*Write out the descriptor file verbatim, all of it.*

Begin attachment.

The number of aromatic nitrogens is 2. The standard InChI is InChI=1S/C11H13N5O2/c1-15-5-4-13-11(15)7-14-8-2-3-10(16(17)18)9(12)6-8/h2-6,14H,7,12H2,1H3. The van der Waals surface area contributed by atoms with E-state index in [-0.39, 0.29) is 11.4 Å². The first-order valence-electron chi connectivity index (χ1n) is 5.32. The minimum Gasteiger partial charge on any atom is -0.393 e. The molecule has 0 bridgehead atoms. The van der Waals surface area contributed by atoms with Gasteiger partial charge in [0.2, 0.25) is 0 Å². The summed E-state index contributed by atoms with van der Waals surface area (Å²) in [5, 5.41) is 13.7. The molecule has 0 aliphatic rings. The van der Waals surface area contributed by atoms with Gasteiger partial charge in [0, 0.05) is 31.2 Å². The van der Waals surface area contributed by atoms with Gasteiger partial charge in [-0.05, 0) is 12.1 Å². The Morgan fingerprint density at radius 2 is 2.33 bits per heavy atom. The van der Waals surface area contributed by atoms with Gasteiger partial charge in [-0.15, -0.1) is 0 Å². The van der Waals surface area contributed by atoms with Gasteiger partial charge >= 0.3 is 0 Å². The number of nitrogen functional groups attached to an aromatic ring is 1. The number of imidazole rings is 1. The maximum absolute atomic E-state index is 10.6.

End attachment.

The number of aromatic nitrogens is 2. The standard InChI is InChI=1S/C11H13N5O2/c1-15-5-4-13-11(15)7-14-8-2-3-10(16(17)18)9(12)6-8/h2-6,14H,7,12H2,1H3. The van der Waals surface area contributed by atoms with E-state index in [-0.39, 0.29) is 11.4 Å². The first-order valence-electron chi connectivity index (χ1n) is 5.32. The minimum Gasteiger partial charge on any atom is -0.393 e. The molecule has 0 bridgehead atoms. The van der Waals surface area contributed by atoms with Gasteiger partial charge in [0.2, 0.25) is 0 Å². The summed E-state index contributed by atoms with van der Waals surface area (Å²) in [5, 5.41) is 13.7. The molecule has 0 aliphatic rings. The van der Waals surface area contributed by atoms with Gasteiger partial charge in [0, 0.05) is 31.2 Å². The van der Waals surface area contributed by atoms with Gasteiger partial charge in [-0.05, 0) is 12.1 Å². The Morgan fingerprint density at radius 2 is 2.33 bits per heavy atom. The van der Waals surface area contributed by atoms with Gasteiger partial charge in [-0.15, -0.1) is 0 Å². The van der Waals surface area contributed by atoms with Gasteiger partial charge >= 0.3 is 0 Å². The number of nitrogen functional groups attached to an aromatic ring is 1. The number of imidazole rings is 1. The maximum absolute atomic E-state index is 10.6.